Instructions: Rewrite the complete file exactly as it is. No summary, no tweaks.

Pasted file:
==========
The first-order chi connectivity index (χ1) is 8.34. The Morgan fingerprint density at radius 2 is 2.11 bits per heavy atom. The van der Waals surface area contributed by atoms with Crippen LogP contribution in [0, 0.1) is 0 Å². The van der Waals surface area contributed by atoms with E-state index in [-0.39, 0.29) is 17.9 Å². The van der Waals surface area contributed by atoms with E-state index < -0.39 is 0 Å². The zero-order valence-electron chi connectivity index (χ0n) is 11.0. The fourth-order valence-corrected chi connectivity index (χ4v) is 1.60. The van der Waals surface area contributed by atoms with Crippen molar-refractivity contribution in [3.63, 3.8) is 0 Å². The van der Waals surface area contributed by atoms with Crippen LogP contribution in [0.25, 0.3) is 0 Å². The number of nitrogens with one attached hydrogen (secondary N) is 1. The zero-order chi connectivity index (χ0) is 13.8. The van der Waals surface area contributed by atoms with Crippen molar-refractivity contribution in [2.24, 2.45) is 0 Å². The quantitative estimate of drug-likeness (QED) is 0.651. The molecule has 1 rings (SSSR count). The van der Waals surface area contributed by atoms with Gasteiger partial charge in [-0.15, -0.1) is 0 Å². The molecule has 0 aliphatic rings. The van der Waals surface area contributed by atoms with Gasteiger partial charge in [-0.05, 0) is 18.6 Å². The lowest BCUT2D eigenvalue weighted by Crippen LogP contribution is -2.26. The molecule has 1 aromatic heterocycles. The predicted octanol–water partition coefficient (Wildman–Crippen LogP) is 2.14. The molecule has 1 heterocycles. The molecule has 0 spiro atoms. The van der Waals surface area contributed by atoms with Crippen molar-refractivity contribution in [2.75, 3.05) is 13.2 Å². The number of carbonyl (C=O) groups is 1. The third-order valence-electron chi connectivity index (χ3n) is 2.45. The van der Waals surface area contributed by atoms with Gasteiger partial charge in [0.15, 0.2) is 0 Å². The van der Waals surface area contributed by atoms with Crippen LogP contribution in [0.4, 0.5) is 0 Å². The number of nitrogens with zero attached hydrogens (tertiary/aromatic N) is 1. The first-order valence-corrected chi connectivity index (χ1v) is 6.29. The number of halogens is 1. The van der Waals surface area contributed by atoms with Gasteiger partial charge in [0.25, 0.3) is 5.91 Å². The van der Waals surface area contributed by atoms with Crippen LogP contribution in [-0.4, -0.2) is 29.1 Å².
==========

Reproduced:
The first-order chi connectivity index (χ1) is 8.34. The Morgan fingerprint density at radius 2 is 2.11 bits per heavy atom. The van der Waals surface area contributed by atoms with Crippen LogP contribution in [0, 0.1) is 0 Å². The van der Waals surface area contributed by atoms with E-state index in [-0.39, 0.29) is 17.9 Å². The van der Waals surface area contributed by atoms with E-state index < -0.39 is 0 Å². The zero-order valence-electron chi connectivity index (χ0n) is 11.0. The fourth-order valence-corrected chi connectivity index (χ4v) is 1.60. The van der Waals surface area contributed by atoms with Crippen molar-refractivity contribution in [3.63, 3.8) is 0 Å². The van der Waals surface area contributed by atoms with Crippen LogP contribution in [0.25, 0.3) is 0 Å². The number of nitrogens with one attached hydrogen (secondary N) is 1. The zero-order chi connectivity index (χ0) is 13.8. The van der Waals surface area contributed by atoms with Crippen molar-refractivity contribution in [2.24, 2.45) is 0 Å². The quantitative estimate of drug-likeness (QED) is 0.651. The molecule has 1 rings (SSSR count). The van der Waals surface area contributed by atoms with Gasteiger partial charge in [-0.15, -0.1) is 0 Å². The molecule has 0 aliphatic rings. The van der Waals surface area contributed by atoms with Gasteiger partial charge in [-0.05, 0) is 18.6 Å². The lowest BCUT2D eigenvalue weighted by Crippen LogP contribution is -2.26. The molecule has 1 aromatic heterocycles. The predicted octanol–water partition coefficient (Wildman–Crippen LogP) is 2.14. The molecule has 1 heterocycles. The molecule has 0 spiro atoms. The van der Waals surface area contributed by atoms with Crippen molar-refractivity contribution in [2.75, 3.05) is 13.2 Å². The number of carbonyl (C=O) groups is 1. The third-order valence-electron chi connectivity index (χ3n) is 2.45. The van der Waals surface area contributed by atoms with Gasteiger partial charge in [0.15, 0.2) is 0 Å². The van der Waals surface area contributed by atoms with Crippen LogP contribution in [0.4, 0.5) is 0 Å². The number of nitrogens with zero attached hydrogens (tertiary/aromatic N) is 1. The first-order valence-corrected chi connectivity index (χ1v) is 6.29. The number of halogens is 1. The van der Waals surface area contributed by atoms with Gasteiger partial charge in [0.25, 0.3) is 5.91 Å². The van der Waals surface area contributed by atoms with Crippen LogP contribution in [-0.4, -0.2) is 29.1 Å².